The Shipwrecked Mind is many things, including inconsistently fascinating and incredibly useful in the contemporary political atmosphere. It has something of Albert Hirschman in it (which is a tremendous compliment). Others have discussed it, including an NYT review here and Tyler Cowen here. Here is the anti-reactionary FAQ, from 2013 and over long but relevant to The Shipwrecked Mind; the title itself tells us something of Lilla’s sympathies or perspective. The book is consistently surprising, as when we learn that philosopher Leo Strauss liked using “Dear Abby” columns as teaching devices (that he did speaks well of him: maybe he had a strong grasp on the texture of real life than most philosophers seem to).
Some sections are just wildly good, like this paragraph, which I wish I’d written:
Successful ideologies follow a certain trajectory. They are first developed in narrow sects whose adherents share obsessions and principles, and see themselves as voices in the wilderness. To have any political effect, though, these groups must learn to work together. That’s difficult for obsessive, principled people, which is why at the political fringes one always finds little factions squabbling futilely with each other. But for an ideology to really reshape politics it must cease being a set of principles and become instead a vaguer general outlook that new information and events only strengthen. You really know when an ideology has matured when every event, present and past, is taken as confirmation of it.
These groups must also expand their size and scope, and convince others, none of which are easy: Most people are not ideological (or they are subconsciously ideological) and just don’t care. People who really care about and attempt to implement ideology in their own life are rare. Many also espouse an ideology but live contrary to it; socialists for example rarely got past this challenge.
There are many lines of the sort that explain why it’s hard for me to take philosophy seriously, like, “We live inauthentically because of Socrates” (note that this is not Lilla’s view; he is describing another’s view, accurately I hope). The section on Eric Voegelin is probably over-long, at least in my view, and it is hard to imagine him and his writings having so much influence on later reactionary thought. Or maybe I just find some of Voegelin’s claims ridiculous, like, his argument in The New Science of Politics, as articulated by Lilla: “the entire modern age, which grew out of a rebellion against Christianity, was gnostic in nature.” What? I’d argue that the modern age has grown out of the Enlightenment and Industrial Revolution, with technical breakthroughs leading the way to social or cultural ones.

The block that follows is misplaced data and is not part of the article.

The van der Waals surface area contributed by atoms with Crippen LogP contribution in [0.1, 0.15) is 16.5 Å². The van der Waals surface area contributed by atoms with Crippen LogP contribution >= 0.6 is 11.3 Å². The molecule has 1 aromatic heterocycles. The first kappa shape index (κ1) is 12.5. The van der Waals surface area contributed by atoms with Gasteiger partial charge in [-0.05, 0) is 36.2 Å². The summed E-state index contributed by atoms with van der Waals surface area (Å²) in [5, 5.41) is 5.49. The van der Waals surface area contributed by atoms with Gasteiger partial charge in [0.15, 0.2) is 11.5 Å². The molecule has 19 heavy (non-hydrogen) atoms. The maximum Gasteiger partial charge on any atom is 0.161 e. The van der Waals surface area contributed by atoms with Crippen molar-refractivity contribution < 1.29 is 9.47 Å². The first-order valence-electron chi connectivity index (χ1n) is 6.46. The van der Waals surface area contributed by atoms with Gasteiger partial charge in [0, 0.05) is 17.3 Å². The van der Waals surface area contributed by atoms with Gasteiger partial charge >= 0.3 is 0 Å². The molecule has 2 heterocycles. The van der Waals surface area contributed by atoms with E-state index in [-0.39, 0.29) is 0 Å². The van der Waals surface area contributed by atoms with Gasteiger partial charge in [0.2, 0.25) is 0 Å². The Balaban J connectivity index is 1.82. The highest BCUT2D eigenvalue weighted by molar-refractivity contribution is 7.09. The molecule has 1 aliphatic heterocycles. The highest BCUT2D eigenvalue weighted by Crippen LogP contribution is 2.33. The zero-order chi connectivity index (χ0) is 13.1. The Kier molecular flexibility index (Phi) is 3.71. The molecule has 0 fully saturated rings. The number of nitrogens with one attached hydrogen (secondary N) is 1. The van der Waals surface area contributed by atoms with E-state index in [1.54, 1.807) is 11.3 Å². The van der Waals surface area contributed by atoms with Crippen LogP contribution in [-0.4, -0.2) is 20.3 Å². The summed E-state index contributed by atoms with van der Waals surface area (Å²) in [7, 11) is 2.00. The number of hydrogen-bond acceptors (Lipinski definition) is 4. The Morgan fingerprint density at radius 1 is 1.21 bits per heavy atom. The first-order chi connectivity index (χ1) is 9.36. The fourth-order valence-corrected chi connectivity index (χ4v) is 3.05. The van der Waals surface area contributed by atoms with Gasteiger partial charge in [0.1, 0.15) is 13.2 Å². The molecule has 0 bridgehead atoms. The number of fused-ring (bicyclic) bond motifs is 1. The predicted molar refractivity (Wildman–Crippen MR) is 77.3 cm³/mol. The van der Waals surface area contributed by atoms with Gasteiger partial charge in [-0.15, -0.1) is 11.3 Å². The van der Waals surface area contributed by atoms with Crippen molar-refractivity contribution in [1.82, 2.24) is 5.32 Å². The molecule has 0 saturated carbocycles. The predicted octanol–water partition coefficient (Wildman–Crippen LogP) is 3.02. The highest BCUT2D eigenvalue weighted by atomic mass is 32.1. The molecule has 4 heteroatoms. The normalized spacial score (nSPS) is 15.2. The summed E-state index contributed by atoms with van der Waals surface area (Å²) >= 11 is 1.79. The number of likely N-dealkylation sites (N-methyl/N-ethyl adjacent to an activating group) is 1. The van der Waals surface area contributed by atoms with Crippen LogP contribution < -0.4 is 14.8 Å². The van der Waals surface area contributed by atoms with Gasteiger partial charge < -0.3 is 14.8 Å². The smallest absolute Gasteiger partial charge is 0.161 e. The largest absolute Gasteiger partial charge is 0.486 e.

Still, Voegelin does eventually renounce his earlier thought, and until 1974 his “works were like those of other antimodern cultural pessimists who since the nineteenth century have constructed historical narratives presuming to pinpoint the moment when healthy modes of thinking and living were abandoned and the rot began.” Lilla’s list of those thinkers and their various answers is impressive, and it also points to the ridiculousness of the concept itself because of the variety of answers given and rationales behind those answers.
Later, in “From Luther to Walmart” (my favorite chapter), Lilla writes:
It is a revealing psychological fact that the most common historical myths with which early civilizations comforted themselves were stories of fated decline, which give temporal reasons for why life is so hard. We suffer because we live in the Age of Iron, far removed from our origins in the Age of Gold. If we are good perhaps one day the gods will smile down and return us to the world we have lost.
I don’t think I’ve ever bought the myth of the golden age; getting specific about what prior time one would like to live tends to kill it. Today is not perfect, but few of us choose to even attempt to give it up—not for any length of time, at least. I am reminded of the very end of Philip Pullman’s anti-reaction His Dark Materials Trilogy:
“We have to be all those difficult things like cheerful and kind and curious and brave and patient, and we’ve got to study and think, and work hard, all of us, in all our different worlds, and then we’ll build…”
“And then what? […] Build what?”
“The republic of heaven.”
In Pullman’s reading, we don’t get handed heaven (or much else). We make it for ourselves or don’t get it at all. A thrilling conclusion, in my view, and too uncommon, which is part of what makes it stand out.
Few if any of the writers in The Shipwrecked Mind seem to take this sunny view. It is perhaps telling that sunny views seem common in the tech industry and uncommon in the philosophy industry. A longer essay might explain why, but for now I will post the question.
Oddly at times I find myself thinking of The Shipwrecked Mind, “Does any of this shit matter in comparison to pop culture?”
I don’t think I got enough out of it in the first pass, which is a good sign.